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Re: [isocpp-ssrg] Fwd: Avoiding Source Code Spoofing

From: Tom Honermann <tom_at_[hidden]>
Date: Thu, 3 Mar 2022 14:33:11 -0500
Thank you, JF. Copying SG16 and the author of P2538R0 (C++ Identifier
Security using Unicode Standard Annex 39) <https://wg21.link/p2528r0>.

This effort has implications for future work on P2538R0; we'll want to
ensure that any such efforts are consistent with the guidance and work
eventually produced by this new Unicode Consortium group.


On 3/2/22 6:32 PM, JF Bastien via Ssrg wrote:
> Related to the recent paper discussion.
> ---------- Forwarded message ---------
> From: *announcements via announcements* <announcements_at_[hidden]>
> Date: Thu, Mar 3, 2022 at 8:03 AM
> Subject: Avoiding Source Code Spoofing
> To: <announcements_at_[hidden]>
> CC: announcements <announcements_at_[hidden]>
> [board image]
> <https://www.unicode.org/announcements/board-unsplash-200px.jpg>Unicode
> has convened a group of experts in programming languages, tooling, and
> security to provide guidance and recommendations on how to better
> handle international text in source code, as well as providing code to
> help implementations.
> Recent reports have highlighted problems in the review of source code
> containing non-ASCII Unicode characters (the so-called “Trojan Source
> exploit”). A person reviewing a submission of source code could be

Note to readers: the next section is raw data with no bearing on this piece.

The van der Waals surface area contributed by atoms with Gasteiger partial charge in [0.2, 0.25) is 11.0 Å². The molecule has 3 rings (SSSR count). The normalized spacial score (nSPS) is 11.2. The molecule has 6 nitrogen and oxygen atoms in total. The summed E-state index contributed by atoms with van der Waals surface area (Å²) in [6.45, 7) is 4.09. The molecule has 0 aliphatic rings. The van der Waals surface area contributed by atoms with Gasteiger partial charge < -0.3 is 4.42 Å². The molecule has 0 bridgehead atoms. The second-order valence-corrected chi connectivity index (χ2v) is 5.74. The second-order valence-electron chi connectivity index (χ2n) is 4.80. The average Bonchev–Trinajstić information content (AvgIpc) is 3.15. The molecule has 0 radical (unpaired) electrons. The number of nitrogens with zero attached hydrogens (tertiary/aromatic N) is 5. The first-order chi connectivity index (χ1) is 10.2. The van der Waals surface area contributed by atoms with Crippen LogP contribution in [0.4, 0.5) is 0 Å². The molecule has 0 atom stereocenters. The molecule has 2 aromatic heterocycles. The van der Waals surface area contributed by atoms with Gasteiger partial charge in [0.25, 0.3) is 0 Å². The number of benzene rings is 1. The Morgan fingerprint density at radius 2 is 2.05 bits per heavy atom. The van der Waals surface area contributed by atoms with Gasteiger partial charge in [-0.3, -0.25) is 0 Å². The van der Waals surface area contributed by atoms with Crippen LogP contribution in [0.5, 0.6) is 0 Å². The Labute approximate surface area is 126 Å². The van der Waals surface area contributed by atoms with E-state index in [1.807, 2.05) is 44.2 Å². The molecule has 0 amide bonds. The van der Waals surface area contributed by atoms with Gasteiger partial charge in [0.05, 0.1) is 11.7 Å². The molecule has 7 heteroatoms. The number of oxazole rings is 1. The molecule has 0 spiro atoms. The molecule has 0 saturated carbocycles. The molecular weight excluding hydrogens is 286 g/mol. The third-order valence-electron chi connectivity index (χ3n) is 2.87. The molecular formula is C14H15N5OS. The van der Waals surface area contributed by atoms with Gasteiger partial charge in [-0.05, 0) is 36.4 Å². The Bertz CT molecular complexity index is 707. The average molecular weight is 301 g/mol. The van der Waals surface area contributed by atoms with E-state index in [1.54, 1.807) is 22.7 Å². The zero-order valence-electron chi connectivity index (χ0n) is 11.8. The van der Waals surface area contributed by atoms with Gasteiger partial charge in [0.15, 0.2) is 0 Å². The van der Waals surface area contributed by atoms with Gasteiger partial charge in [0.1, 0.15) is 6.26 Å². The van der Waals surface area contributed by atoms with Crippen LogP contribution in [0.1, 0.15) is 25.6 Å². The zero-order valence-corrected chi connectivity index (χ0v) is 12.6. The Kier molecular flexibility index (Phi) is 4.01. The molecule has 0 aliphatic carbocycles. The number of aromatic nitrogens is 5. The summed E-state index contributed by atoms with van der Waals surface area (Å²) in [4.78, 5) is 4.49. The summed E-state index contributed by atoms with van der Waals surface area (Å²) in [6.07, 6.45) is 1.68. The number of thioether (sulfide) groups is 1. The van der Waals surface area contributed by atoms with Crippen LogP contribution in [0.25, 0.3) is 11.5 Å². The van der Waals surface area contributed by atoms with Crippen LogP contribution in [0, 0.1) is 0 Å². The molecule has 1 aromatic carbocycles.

> fooled into thinking that the code was okay, when it was actually
> malicious. The basic problem occurs when the actual text is different
> from what the reader perceives it to be, based on what is displayed.
> This can result either from the presence of characters used in
> right-to-left scripts (such as Arabic or Hebrew) that can change the
> visual ordering of text, or from the presence of characters that look
> like others (also known as “confusables”).
> The problems here are not solely a security issue: text with different
> writing directions or confusable characters can be hard to work with.
> Finding a solution here is important from both security and usability
> points of view. Developers of source code editors or compilers should
> not be required to have a deep knowledge of Unicode to provide good
> user experience and robust security mitigations.
> Unicode’s mission is to allow everyone to use their own languages on
> computers and mobile devices. The above issues are part and parcel of
> a character set that covers all the writing systems of the world – and
> have been documented in the Unicode Standard since its very first
> version in 1991. Unicode’s past efforts have focused on misleading
> URLs and identifiers, and correct visual ordering of plain text. And
> while much of this material is relevant to source code, this group of
> experts will now collect, curate, and supplement that early
> documentation with concrete recommendations to support source code
> editors and compilers.
> While it may seem that it is easiest to simply go back to limiting
> source code to only ASCII characters, ASCII-only environments make it
> much harder to write and maintain software that can be used all over
> the world – a fundamental requirement for modern software. Moreover,
> this approach disadvantages software developers who use languages
> other than English.
> More details on the source code spoofing issue, the proposed plan, and
> formation of this group are found in document L2/22-007R2
> <https://www.unicode.org/L2/L2022/22007r2-avoiding-spoof.pdf>.
> ------------------------------------------------------------------------
> /Over 144,000 characters are available for adoption
> <https://www.unicode.org/consortium/adopt-a-character.html> to help
> the Unicode Consortium’s work on digitally disadvantaged languages/
> [badge] <https://www.unicode.org/consortium/adopt-a-character.html>
> http://blog.unicode.org/2022/03/avoiding-source-code-spoofing.html

Received on 2022-03-03 19:33:17